“It may well be that I have done no more than weave, in the words of George Eliot, ‘an ingenious web of probabilities—the surest screen a wise man can place between himself and the truth.’1 Perhaps final truth in archaeology is unattainable, but it is certain that progress towards it can come only through asking questions, for without questions there can be no answers.”2
Where is Mt. Sinai? That’s hardly a new question. But it has recently been raised with a somewhat new focus—on a site known as Har Karkom in the Negev of Israel. In a word, is Har Karkom Biblical Mt. Sinai?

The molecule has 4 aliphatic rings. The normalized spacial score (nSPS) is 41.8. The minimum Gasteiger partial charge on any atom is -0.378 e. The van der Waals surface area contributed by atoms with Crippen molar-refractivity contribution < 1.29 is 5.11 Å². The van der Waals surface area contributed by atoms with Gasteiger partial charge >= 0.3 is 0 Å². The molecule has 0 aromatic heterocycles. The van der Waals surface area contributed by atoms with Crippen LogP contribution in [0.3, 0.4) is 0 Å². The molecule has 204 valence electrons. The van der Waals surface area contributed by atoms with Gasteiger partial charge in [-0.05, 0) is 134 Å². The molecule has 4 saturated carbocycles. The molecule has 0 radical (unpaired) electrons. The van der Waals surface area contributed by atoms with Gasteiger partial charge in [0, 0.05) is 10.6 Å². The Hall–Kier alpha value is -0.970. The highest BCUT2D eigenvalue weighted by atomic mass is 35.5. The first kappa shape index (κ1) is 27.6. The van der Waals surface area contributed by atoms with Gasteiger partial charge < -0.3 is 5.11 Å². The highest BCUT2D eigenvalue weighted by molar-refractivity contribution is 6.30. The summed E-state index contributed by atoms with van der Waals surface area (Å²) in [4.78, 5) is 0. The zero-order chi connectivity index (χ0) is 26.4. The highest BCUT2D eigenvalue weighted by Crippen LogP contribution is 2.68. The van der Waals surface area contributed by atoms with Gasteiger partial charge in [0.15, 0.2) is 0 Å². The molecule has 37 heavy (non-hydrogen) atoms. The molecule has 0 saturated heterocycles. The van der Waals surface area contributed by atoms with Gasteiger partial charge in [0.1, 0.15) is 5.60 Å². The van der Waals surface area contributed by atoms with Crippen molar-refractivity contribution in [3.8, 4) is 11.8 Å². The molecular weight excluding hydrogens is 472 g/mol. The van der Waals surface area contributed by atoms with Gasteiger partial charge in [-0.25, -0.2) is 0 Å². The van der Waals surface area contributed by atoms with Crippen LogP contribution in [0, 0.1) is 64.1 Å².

That was the central question of a two-day colloquium held in Israel last year that included a daunting, but thrilling, trip to the site itself.3
The investigation and study of Har Karkom has been the life work, not to say passion, of 83-year-old Italian archaeologist Emmanuel Anati. He has been documenting his finds at the site for more than 30 years.